Unfortunately the downside to the Leadmill is that the beer is fairly rank; the lager tastes pretty vile although they have taken to holding a pump full of American IPA beer. It’s still pretty poor, but better than it was. Many folks (including the young man from Shame) are taken to buying cans of Red Stripe at the Leadmill.
Plug has more recently taken on a mantle of having live music on; there are two stages and this means you can hear wall to wall music at Plug as the acts start on alternative stages. Plug2 is a lot smaller than Plug, so if there is a band playing at Plug2 you might want to get there 10 minutes early so you get a good view. Plug is the plushest venue of the 4; not that I’d wear my glittery ballroom outfit for it. From memory Plug is pretty much fizzy lager city, but it is kept far better than at the Leadmill.
Queens Social Club is about a mile out of town and is a social club with a large crumbling and grotty hall attached. It smells damp and cold and the sink in the gent’s toilet was hanging off the wall. There was real ale on for the gigs which were sold straight from the barrel for £3 a pint. The Queens is one of those places where you just know the walls could tell a tale or two. It’s a large old venue and the sound system was actually pretty good.
The Harley; is a big sprawling relaxed student type pub with a space for live music. It has a regular gig roster and if you are brave (and bring ear plugs) you can stay a night upstairs. We didn’t trouble to go to the Harley on this weekend; just the way the cookie crumbled, but it’s a nice gig venue.
Outlines Festival; Quiet in the Afternoon
Planning the acts to see at a music festival
It pays to do your research for the weekend; I downloaded a helpful mix download from Spotify where a number of the more well known acts had some sample songs. That gave me something of a structure to the weekend; while I didn’t stick religiously to a timetable it did give a focus, and each of the bands I really wanted to see did not disappoint. I did so want to see Jagwa Ma and didn’t want to risk being locked in a queue in the rain outside because fire regulation numbers had been hit, and we so ensured we were there at least 2 acts beforehand.
For 2017, the main act was Jagwa Ma; an Australian dance act who sound very much like early trance Stone Roses. There are a lot of people in their late 40s liking Jagwa Ma. The Selector (1980’s two tone) also played although I’ve seen them before, and 1990’s punk survivors the Membranes (who were excellent and reminded me of the Clash). We also saw a woman called Laurel who had something of a Joni Mitchell vibe and Clean Cut Kid who are bouncy mainstream rock/pop. Another favourite of mine was Shock Machine who were a bit 1980’s Bowie in style and fronted by the little known husband of actress Keira Knightley (who happened to play in the Klaxons until last year). I was also pleased to have caught Flamingods who are a dance orientated band from Bahrain who incorporate traditional musical instruments into their dance trance style.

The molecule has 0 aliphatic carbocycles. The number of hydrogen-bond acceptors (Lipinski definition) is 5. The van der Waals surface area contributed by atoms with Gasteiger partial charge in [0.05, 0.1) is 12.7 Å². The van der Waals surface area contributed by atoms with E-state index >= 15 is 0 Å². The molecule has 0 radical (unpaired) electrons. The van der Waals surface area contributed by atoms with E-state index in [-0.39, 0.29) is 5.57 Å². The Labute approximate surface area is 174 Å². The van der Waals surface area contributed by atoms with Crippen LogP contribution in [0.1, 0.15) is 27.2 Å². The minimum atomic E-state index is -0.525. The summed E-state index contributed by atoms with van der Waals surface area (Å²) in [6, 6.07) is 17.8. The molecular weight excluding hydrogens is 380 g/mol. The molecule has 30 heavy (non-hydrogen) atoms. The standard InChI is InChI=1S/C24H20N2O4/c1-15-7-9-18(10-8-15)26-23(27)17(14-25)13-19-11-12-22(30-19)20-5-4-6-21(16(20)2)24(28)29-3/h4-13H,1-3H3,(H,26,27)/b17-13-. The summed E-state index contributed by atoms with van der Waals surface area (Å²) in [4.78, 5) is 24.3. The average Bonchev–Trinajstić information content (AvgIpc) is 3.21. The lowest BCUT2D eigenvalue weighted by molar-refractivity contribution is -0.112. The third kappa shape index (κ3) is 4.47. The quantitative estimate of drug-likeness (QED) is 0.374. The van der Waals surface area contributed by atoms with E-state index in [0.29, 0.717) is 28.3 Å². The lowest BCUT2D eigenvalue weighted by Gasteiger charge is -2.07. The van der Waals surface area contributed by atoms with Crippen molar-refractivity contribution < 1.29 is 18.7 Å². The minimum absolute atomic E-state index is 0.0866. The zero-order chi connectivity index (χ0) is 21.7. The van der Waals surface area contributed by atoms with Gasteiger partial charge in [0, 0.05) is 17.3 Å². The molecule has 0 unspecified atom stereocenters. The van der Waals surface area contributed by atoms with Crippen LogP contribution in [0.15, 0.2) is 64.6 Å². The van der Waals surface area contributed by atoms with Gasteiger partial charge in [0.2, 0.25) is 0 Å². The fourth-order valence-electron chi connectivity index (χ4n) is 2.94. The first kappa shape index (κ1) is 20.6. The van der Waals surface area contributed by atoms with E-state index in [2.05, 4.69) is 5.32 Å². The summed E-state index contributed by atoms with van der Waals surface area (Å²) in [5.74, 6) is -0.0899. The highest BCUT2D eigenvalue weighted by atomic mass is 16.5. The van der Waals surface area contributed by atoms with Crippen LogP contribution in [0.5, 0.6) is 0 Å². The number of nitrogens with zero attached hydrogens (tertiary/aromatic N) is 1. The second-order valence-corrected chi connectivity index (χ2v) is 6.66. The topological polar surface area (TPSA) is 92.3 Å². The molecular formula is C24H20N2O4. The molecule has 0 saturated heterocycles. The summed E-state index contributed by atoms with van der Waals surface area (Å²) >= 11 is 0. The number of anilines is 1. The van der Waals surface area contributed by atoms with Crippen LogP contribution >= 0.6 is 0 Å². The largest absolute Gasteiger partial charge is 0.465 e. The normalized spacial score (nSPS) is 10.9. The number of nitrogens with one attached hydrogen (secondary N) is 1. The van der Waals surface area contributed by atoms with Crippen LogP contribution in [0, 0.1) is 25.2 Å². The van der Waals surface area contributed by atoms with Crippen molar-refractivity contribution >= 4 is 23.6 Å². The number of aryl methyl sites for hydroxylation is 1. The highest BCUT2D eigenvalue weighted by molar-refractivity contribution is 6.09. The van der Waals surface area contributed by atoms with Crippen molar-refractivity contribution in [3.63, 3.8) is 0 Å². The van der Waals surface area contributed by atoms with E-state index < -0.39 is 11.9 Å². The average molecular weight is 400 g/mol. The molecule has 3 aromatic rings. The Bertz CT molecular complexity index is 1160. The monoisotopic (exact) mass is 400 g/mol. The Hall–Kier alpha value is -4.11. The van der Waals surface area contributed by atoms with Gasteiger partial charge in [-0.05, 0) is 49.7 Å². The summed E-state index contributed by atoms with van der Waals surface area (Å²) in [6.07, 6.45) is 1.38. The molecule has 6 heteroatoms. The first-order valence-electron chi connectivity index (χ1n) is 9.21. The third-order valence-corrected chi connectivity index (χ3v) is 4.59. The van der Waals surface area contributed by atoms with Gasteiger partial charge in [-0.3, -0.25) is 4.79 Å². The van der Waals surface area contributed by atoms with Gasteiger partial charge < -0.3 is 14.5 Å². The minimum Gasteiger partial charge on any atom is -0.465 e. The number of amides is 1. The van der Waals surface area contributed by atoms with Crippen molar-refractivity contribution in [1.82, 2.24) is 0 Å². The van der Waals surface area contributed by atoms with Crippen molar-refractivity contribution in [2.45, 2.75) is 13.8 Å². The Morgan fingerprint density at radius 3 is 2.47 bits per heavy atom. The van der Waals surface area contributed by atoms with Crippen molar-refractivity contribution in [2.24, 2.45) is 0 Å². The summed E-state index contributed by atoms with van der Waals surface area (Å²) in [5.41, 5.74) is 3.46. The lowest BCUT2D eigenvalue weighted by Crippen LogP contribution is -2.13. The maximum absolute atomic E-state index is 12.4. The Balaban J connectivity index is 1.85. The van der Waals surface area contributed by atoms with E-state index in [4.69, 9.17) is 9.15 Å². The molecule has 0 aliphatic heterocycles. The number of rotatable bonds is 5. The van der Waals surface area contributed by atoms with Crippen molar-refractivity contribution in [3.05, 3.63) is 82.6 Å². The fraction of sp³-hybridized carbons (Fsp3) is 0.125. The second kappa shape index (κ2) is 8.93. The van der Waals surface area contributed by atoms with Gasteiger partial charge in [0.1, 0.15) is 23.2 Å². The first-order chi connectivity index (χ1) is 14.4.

Given there were more than 100 bands on stage on the Friday evening and between 1-11pm on the Saturday, I’m sure lots of people enjoyed very different experiences.
Dip Out and take a Sheffield Real Ale Pitstop
While it is tempting to immerse in as much free music as humanly possible, its actually sometimes worth taking a bit of time out to grab a seat, a bite to eat and a good beer (rather than the bad or indifferent ones often served by the venues). This time we went to a brew pub about 5 minutes walk from the Leadmill; the Sentinal.
While the food was good and wholesome (I had a lovely quality pizza for a tenner) and the home made beer great, the service was somewhat lacking and we ended up feeling frustrated. I could have shouted at the girl pulling drinks one handed and then after each one was poured she slowly wandered over to the customer with it (rather than carrying them together at the end). I can therefore fully recommend The Sentinal; but not when you are on a schedule.
Food at the Sentinal
I love the summer festival vibe and I’m so ready for it when it seems that winter is losing its grip. This year we completely enjoyed Outlines Festival; everything was timed very well, organised very well and we chose some cracking bands and have some great memories.